|Publication number||US7890831 B2|
|Application number||US 12/136,458|
|Publication date||Feb 15, 2011|
|Priority date||Jun 10, 2008|
|Also published as||US20090307549|
|Publication number||12136458, 136458, US 7890831 B2, US 7890831B2, US-B2-7890831, US7890831 B2, US7890831B2|
|Inventors||Michael L. Choate, Mark D. Nicol, Heather L. Hanson, Michael J. Borsch, Arthur M. Ryan, Chandrakant Pandya|
|Original Assignee||Globalfoundries Inc.|
|Export Citation||BiBTeX, EndNote, RefMan|
|Patent Citations (9), Non-Patent Citations (1), Referenced by (2), Classifications (7), Legal Events (3)|
|External Links: USPTO, USPTO Assignment, Espacenet|
1. Field of the Invention
This invention relates to computer systems, and more particularly to functionally redundant computer systems as well as their use in a testing environment.
2. Description of the Related Art
Functionally redundant computer systems are well known in the art, and have a wide variety of applications. Functional redundancy may be implemented in computer systems requiring a high degree of reliability, such as in fault tolerant computer systems. A fault tolerant computer system utilizing functional redundancy typically includes two or more processors. The processors operate in synchronous functional lockstep with each other, i.e. each processor concurrently receives the same inputs, and is expected to concurrently provide the same outputs. Comparators (sometimes referred to as voting circuits) compare outputs from the processors. The comparator can detect a mismatch between the outputs of the two or more processors, and, depending on the configuration of the system, determine which of the processors has provided the correct output.
Functionally redundant computer systems such as those described above may also be useful in a test environment. For example, a system for testing a processor may be designed where a processor is tested by comparing its responses with those of a known good processor. A detected mismatch between processor outputs may indicate a fault in the processor that is undergoing test. The test system may also be configured to capture the state data at the time of the failure, which, at times may be useful in determining its cause. Test systems utilizing functional redundancy may be useful in both development and manufacturing environments.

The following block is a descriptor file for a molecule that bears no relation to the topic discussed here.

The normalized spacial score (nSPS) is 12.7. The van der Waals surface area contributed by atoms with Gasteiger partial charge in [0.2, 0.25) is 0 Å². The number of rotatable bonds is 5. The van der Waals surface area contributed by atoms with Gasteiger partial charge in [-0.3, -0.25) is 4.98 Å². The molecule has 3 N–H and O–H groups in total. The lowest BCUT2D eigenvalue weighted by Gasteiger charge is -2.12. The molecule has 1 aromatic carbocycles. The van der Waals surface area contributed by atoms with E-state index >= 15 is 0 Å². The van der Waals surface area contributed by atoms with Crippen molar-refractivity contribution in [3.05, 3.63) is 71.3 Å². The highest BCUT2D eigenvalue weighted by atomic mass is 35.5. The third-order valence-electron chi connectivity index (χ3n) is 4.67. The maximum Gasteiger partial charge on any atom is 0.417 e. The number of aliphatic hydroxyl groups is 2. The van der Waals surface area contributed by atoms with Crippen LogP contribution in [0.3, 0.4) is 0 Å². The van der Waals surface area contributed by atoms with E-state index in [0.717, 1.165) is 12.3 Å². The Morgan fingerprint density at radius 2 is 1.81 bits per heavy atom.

A system and method for testing a processor is disclosed. In one embodiment, a system for testing a processor includes a gold processor and a test processor, wherein the test processor is the device under test (DUT). The test processor and the gold processor are identical processors. A first memory is coupled to the gold processor by a first memory bus and a second memory is coupled to the test processor by a second memory bus. The first and second memories are independent of one another. A memory bus comparator coupled to the first and second memory buses is configured to compare memory bus signals generated by the gold processor to memory bus signals generated by the test processor, and provide a first indication if a comparison results in a mismatch. A peripheral bus comparator is also coupled to the gold and test processors, and configured to compare downstream transactions generated by the gold processor to downstream transactions generated by the test processor and to provide a second indication if a peripheral bus comparison results in a mismatch.